All students of Chinese religions must demonstrate competence in modern Chinese, proficiency in classical Chinese, and reading competence in modern Japanese. Students of Japanese religions must attain proficiency in modern Japanese and competence in classical Japanese; depending on their period of specialization, they should also learn how to read Sino-Japanese (kanbun).
The first two doctoral examinations are based on bibliographies that the student and the advisory committee negotiate. The first exam covers the history of Chinese and Japanese religions as a whole and the second focuses on the student's special field. The third and final examination is a research paper written under the guidance of one of the members of the examination committee. For details, see the handbook.
Students of Japanese or Chinese religions are generally expected to conduct on-site research using original sources, whether primary texts in archives and libraries, works of art in museums, interviews with subjects, or other materials. EAR graduate students should therefore plan to conduct research for an extended period, usually one year, in China or Japan after their dissertation prospectus has been approved. For details, see the handbook.
SOUTH ASIAN RELIGIONS (SAR)
Graduate study in this areafocuses on the religions of India, with possible specializations in either the ancient Brahmanic or Buddhist traditions. Students work closely with their advisors to develop a program that will best suit their interests and prepare them for a career as a teacher and scholar of South Asian religions.
Applicants should have significant preparation in the academic study of South Asia and South Asian languages, including ordinarily at least two years of Sanskrit.
Students normally take six semesters of course work and then spend two years in the research and writing of the Ph.D. dissertation. Depending upon the needs of their particular program, students are encouraged to take courses in other Brown departments that bring them into contact with modern and contemporary contexts of South Asian religions and to seek out opportunities for periods of study and research in India in the course of their graduate careers.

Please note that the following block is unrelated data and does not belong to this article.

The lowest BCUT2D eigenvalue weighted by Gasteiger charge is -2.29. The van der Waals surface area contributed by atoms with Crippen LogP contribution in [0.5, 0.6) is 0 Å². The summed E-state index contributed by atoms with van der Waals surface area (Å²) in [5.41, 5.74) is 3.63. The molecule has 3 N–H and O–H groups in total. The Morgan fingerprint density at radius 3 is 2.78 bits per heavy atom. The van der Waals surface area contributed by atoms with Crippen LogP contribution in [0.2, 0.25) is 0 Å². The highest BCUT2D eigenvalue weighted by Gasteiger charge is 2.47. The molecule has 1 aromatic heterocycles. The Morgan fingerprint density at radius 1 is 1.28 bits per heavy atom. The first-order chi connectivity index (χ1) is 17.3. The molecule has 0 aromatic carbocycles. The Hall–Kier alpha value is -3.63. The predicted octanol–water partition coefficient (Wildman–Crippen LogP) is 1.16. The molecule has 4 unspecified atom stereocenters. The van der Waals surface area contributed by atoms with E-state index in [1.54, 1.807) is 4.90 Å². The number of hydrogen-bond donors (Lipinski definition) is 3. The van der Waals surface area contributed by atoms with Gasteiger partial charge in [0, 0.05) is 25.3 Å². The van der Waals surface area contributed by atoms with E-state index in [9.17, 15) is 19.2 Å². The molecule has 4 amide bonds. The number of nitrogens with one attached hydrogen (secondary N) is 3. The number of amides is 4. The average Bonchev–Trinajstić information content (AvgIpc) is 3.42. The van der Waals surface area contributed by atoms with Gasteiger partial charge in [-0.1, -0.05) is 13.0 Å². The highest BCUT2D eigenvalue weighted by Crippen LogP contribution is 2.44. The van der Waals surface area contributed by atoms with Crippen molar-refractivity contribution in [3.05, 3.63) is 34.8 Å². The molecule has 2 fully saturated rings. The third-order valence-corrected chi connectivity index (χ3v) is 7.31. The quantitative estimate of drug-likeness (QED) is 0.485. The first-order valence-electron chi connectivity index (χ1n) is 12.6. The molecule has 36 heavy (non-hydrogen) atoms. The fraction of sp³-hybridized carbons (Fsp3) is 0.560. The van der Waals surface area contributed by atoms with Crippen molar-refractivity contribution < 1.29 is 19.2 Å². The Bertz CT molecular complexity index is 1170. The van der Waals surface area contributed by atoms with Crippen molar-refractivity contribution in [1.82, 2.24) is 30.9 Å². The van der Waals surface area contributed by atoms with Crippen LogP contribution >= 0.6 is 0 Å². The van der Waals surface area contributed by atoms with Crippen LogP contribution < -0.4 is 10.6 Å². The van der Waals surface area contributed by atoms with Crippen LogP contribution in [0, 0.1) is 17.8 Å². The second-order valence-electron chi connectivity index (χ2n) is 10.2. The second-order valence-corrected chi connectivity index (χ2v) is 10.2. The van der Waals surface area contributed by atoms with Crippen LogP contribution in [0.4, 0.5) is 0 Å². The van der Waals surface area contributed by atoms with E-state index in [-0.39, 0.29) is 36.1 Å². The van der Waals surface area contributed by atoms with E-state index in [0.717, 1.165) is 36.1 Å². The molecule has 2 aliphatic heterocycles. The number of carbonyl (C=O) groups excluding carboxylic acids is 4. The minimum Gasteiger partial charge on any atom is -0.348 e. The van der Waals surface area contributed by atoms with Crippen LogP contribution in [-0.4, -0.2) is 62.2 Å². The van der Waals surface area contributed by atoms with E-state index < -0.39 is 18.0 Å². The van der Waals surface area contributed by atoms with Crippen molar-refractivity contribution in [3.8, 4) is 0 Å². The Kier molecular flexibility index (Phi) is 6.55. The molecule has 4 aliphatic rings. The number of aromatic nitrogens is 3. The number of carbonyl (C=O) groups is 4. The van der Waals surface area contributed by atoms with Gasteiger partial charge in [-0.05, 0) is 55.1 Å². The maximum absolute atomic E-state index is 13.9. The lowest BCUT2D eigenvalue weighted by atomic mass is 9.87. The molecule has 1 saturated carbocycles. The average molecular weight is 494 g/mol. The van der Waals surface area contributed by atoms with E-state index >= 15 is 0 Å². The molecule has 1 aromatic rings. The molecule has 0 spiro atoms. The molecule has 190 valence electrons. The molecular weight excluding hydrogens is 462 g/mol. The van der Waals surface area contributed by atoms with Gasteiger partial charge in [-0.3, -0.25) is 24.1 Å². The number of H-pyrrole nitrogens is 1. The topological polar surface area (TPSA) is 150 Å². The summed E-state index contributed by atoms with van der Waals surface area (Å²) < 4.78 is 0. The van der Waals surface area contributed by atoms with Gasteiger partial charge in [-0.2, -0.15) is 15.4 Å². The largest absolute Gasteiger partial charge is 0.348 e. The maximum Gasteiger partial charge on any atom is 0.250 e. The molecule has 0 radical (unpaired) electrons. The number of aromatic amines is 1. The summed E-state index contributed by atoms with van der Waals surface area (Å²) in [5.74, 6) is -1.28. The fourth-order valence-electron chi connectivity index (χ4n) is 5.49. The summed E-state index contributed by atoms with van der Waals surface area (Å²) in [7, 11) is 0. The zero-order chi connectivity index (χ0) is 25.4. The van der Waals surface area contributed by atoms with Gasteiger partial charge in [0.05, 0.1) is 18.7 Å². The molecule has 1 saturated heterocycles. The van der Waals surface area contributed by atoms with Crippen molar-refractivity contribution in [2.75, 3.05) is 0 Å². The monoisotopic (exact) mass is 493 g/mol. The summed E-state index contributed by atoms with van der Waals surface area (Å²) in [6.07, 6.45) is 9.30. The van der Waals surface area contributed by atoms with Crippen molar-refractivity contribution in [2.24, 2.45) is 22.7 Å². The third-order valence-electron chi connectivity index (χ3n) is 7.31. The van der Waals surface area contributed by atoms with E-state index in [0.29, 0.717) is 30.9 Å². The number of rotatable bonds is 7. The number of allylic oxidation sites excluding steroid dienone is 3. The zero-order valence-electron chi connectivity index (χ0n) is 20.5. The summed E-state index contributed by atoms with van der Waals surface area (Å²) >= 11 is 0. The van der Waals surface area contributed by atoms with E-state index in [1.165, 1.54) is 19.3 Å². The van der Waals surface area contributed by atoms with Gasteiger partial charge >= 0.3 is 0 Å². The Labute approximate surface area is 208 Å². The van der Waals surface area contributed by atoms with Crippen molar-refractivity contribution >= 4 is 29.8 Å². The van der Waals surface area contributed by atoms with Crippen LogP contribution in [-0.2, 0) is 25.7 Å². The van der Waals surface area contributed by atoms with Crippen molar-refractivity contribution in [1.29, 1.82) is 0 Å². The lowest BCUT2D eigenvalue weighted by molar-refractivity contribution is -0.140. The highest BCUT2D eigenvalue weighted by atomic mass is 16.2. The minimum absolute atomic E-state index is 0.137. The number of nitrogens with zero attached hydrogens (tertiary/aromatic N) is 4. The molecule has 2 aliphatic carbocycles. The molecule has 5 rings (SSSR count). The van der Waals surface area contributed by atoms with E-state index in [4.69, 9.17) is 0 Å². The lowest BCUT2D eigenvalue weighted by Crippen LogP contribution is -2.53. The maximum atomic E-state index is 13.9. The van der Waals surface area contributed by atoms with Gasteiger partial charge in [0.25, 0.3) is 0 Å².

All students in South Asian religions must passa Sanskrit reading exam; students of Indian Buddhism, in addition, reading proficiency in both German and French is required. Students in SAR are also encouraged to study Hindi, they should attain reading competence in a second Buddhist language as well.
The preliminary examination has two parts. The first covers the general history, sources, and themes of Hindu Religions of South Asia. The second covers the broad area and themes within which the student's dissertation research will take place. For details, see the handbook.
- Harold Roth, Professor of Religious Studies, Director of the Contemplative Studies Initiative
- Janine Tasca A. Sawada, Professor of Religious Studies and East Asian Studies
- James Fitzgerald, St. Purandara Das Distinguished Professor of Classics
- Cynthia Brokaw, Professor of History
- Paola Dematte (Rhode Island School of Design), Associate Professor of Chinese Art and Archaeology, History of Art and Visual Culture
- Sarah Kile, Assistant Professor of East Asian Studies
- Dore Levy, Professor of Comparative Literature
- James McClain, Professor of History
- Rebecca Nedostup, Associate Professor of History
- Samuel Perry, Assistant Professor of East Asian Studies
- Kerry Smith, Associate Professor of History
- Meera Sushila Viswanathan, Associate Professor of Comparative Literature
- Lingzhen Wang, Associate Professor of East Asian Studies
- Kikuko Yamashita, Associate Professor of East Asian Studies